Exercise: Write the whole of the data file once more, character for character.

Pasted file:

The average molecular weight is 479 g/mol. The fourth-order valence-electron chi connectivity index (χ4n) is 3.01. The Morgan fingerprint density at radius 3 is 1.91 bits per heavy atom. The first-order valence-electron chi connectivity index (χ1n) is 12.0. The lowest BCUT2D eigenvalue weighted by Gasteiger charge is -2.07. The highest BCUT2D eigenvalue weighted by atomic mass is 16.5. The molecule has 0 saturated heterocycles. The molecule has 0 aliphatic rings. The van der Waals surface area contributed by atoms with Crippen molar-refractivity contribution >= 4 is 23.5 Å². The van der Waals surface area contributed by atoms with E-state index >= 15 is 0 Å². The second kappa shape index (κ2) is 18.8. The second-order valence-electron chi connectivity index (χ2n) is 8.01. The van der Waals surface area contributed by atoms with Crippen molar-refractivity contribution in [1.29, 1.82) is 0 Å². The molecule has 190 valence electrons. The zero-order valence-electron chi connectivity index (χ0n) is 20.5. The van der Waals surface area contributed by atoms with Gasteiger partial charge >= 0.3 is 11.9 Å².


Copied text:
The average molecular weight is 479 g/mol. The fourth-order valence-electron chi connectivity index (χ4n) is 3.01. The Morgan fingerprint density at radius 3 is 1.91 bits per heavy atom. The first-order valence-electron chi connectivity index (χ1n) is 12.0. The lowest BCUT2D eigenvalue weighted by Gasteiger charge is -2.07. The highest BCUT2D eigenvalue weighted by atomic mass is 16.5. The molecule has 0 saturated heterocycles. The molecule has 0 aliphatic rings. The van der Waals surface area contributed by atoms with Crippen molar-refractivity contribution >= 4 is 23.5 Å². The van der Waals surface area contributed by atoms with E-state index >= 15 is 0 Å². The second kappa shape index (κ2) is 18.8. The second-order valence-electron chi connectivity index (χ2n) is 8.01. The van der Waals surface area contributed by atoms with Crippen molar-refractivity contribution in [1.29, 1.82) is 0 Å². The molecule has 190 valence electrons. The zero-order valence-electron chi connectivity index (χ0n) is 20.5. The van der Waals surface area contributed by atoms with Gasteiger partial charge >= 0.3 is 11.9 Å².